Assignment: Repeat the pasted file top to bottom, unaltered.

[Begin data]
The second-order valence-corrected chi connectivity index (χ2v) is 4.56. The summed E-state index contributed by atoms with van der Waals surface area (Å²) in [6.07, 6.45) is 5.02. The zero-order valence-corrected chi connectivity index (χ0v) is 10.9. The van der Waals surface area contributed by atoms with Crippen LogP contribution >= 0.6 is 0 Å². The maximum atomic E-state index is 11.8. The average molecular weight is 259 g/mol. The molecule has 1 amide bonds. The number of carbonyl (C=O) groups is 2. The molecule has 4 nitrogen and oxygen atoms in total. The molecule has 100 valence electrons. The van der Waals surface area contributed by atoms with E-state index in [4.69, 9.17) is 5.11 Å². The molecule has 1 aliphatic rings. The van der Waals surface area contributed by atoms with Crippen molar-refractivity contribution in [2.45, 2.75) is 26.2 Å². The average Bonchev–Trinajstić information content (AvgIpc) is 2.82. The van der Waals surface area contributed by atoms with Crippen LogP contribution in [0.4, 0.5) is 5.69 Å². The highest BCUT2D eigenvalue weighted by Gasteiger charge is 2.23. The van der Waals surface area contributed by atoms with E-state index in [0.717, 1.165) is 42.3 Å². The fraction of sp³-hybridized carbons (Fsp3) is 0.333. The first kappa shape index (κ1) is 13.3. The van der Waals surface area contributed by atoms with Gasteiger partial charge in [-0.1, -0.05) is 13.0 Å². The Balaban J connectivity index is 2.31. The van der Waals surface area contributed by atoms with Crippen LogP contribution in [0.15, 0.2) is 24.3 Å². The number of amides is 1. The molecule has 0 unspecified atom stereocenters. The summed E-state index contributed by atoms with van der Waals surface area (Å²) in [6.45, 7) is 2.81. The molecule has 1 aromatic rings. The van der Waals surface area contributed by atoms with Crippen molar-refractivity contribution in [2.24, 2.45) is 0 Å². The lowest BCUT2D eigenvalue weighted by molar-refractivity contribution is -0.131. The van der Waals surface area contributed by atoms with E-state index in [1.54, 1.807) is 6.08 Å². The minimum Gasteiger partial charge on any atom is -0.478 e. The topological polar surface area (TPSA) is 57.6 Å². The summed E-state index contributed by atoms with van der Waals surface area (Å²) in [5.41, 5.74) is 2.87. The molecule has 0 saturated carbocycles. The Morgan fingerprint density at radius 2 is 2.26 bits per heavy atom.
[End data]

The second-order valence-corrected chi connectivity index (χ2v) is 4.56. The summed E-state index contributed by atoms with van der Waals surface area (Å²) in [6.07, 6.45) is 5.02. The zero-order valence-corrected chi connectivity index (χ0v) is 10.9. The van der Waals surface area contributed by atoms with Crippen LogP contribution >= 0.6 is 0 Å². The maximum atomic E-state index is 11.8. The average molecular weight is 259 g/mol. The molecule has 1 amide bonds. The number of carbonyl (C=O) groups is 2. The molecule has 4 nitrogen and oxygen atoms in total. The molecule has 100 valence electrons. The van der Waals surface area contributed by atoms with E-state index in [4.69, 9.17) is 5.11 Å². The molecule has 1 aliphatic rings. The van der Waals surface area contributed by atoms with Crippen molar-refractivity contribution in [2.45, 2.75) is 26.2 Å². The average Bonchev–Trinajstić information content (AvgIpc) is 2.82. The van der Waals surface area contributed by atoms with Crippen LogP contribution in [0.4, 0.5) is 5.69 Å². The highest BCUT2D eigenvalue weighted by Gasteiger charge is 2.23. The van der Waals surface area contributed by atoms with E-state index in [0.717, 1.165) is 42.3 Å². The fraction of sp³-hybridized carbons (Fsp3) is 0.333. The first kappa shape index (κ1) is 13.3. The van der Waals surface area contributed by atoms with Gasteiger partial charge in [-0.1, -0.05) is 13.0 Å². The Balaban J connectivity index is 2.31. The van der Waals surface area contributed by atoms with Crippen LogP contribution in [0.15, 0.2) is 24.3 Å². The number of amides is 1. The molecule has 0 unspecified atom stereocenters. The summed E-state index contributed by atoms with van der Waals surface area (Å²) in [6.45, 7) is 2.81. The molecule has 1 aromatic rings. The van der Waals surface area contributed by atoms with Crippen molar-refractivity contribution in [2.24, 2.45) is 0 Å². The lowest BCUT2D eigenvalue weighted by molar-refractivity contribution is -0.131. The van der Waals surface area contributed by atoms with E-state index in [1.54, 1.807) is 6.08 Å². The minimum Gasteiger partial charge on any atom is -0.478 e. The topological polar surface area (TPSA) is 57.6 Å². The summed E-state index contributed by atoms with van der Waals surface area (Å²) in [5.41, 5.74) is 2.87. The molecule has 0 saturated carbocycles. The Morgan fingerprint density at radius 2 is 2.26 bits per heavy atom.